Kindred spirits: Flaming Lips, Marah,
My Morning Jacket
Shows: Friday and Saturday at the 9:30 Club. Doors open at 8 p.m. 202-265-0930. www.930.com. $27. Friday’s show is sold out.
When the Beatles and Beach Boys entered their psychedelic phase, they didn’t stop writing compact, catchy pop songs. They merely dressed them up in the new clothes of guitar effects, sci-fi keyboards and counterpoint vocals to make their craft surprising again.
Philadelphia band Dr. Dog does something similar on its new album, “B-Room,” adding the R&B grooves of its hometown.
The most blatant homage to Philly soul is the opening track, “The Truth,” a dreamy ballad where the smooth harmonies of Scott McMicken and Toby Leaman slide over Eric Slick’s rock-solid drumming. Such tracks as “Broken Heart” and “Long Way Down” are brisker rock-and-soul numbers that resemble the Black Keys’ refreshing of garage-rock basics with production surprises.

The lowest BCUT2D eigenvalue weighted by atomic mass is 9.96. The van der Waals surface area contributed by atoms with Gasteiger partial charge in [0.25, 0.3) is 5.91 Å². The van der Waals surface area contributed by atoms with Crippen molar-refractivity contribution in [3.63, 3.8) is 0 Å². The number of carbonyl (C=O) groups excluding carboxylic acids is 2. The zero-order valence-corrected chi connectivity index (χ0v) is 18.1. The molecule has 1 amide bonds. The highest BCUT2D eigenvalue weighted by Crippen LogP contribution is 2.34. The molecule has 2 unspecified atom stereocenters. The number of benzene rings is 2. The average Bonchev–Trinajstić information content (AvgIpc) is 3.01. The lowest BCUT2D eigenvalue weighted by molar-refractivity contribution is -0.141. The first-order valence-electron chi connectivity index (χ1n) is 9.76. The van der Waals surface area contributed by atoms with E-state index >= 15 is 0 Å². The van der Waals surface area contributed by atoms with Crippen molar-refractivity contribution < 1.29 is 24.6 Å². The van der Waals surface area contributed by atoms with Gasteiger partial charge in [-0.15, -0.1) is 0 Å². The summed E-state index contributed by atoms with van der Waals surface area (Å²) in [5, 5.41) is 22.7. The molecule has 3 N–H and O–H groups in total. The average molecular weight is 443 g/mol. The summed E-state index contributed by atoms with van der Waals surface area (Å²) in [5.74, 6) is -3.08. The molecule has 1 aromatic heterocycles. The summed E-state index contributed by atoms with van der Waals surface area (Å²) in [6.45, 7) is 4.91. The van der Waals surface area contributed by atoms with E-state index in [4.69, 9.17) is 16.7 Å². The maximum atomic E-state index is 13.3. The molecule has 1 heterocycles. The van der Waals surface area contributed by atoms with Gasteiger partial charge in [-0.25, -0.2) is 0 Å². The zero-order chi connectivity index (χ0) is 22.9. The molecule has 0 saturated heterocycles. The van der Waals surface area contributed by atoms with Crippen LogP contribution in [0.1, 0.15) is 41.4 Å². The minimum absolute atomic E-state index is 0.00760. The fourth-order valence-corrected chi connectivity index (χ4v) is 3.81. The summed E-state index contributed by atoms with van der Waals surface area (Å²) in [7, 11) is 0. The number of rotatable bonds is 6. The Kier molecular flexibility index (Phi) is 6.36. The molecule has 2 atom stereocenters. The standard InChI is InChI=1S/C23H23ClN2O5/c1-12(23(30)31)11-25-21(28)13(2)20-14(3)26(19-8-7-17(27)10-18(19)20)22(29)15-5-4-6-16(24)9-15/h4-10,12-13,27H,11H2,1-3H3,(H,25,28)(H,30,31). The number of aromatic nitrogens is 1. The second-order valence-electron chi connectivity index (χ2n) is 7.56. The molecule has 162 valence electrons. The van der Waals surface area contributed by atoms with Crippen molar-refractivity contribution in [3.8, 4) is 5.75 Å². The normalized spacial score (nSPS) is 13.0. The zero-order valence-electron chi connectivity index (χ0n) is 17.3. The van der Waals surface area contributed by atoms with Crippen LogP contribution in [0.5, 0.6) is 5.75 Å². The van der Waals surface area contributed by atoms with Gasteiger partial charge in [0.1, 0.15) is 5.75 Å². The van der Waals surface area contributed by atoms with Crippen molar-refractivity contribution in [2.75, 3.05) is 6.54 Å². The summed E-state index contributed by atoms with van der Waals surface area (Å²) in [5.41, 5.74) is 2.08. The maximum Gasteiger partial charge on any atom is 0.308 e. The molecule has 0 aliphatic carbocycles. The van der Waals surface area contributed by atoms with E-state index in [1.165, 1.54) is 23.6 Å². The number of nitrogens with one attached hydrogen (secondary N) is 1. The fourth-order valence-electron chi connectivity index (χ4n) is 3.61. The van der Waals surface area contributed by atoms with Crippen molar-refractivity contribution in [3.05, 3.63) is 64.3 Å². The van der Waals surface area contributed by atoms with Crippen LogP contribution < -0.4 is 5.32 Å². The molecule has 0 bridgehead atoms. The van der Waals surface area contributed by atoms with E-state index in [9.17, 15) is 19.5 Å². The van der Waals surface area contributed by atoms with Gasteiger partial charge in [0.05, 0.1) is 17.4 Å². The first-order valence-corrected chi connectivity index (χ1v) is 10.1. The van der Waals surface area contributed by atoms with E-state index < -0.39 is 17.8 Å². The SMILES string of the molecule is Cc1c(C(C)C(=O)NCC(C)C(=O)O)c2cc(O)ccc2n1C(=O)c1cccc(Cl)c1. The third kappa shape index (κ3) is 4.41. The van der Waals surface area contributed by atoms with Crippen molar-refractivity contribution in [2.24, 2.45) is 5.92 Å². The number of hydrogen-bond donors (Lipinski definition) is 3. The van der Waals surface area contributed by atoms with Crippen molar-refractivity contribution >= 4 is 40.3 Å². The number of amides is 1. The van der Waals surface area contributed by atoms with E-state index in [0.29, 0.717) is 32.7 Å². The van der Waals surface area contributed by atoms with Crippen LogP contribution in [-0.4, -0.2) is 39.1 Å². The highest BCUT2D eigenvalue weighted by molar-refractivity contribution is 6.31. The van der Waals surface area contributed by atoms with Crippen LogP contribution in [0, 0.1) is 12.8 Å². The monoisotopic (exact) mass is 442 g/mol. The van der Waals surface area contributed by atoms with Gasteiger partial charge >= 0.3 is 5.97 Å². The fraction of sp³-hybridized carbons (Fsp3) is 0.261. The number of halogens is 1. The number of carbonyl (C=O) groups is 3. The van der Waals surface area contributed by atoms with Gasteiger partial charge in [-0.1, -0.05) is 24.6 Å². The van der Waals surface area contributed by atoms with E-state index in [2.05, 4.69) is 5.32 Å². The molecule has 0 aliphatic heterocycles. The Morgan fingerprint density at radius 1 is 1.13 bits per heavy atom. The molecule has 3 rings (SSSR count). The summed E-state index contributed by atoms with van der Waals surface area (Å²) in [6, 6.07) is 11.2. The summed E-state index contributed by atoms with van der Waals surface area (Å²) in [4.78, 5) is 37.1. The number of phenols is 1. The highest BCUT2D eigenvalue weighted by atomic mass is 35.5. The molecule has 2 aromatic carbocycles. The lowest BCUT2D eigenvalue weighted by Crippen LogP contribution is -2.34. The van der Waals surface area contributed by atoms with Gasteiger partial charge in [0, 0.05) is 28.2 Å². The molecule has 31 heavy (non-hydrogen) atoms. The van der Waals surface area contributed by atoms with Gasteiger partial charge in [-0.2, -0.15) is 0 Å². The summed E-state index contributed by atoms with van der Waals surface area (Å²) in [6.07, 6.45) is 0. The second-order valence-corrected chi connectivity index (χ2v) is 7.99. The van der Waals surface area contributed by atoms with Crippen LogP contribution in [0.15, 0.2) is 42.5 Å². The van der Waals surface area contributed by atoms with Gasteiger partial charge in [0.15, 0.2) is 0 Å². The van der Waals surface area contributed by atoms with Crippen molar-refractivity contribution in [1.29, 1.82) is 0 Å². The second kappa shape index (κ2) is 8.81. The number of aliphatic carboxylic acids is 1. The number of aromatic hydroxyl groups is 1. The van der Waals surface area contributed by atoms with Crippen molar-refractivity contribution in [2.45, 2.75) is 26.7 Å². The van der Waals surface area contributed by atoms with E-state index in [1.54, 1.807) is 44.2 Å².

McMicken and Leaman, the band’s main writers, can’t quite match the pop hooks of Paul McCartney and Brian Wilson. But when they come close, as on “Phenomenon” and “Love,” the left-field twists — the hillbilly banjo on the former and the wah-wah guitar on the latter — only make the hooks that much sharper.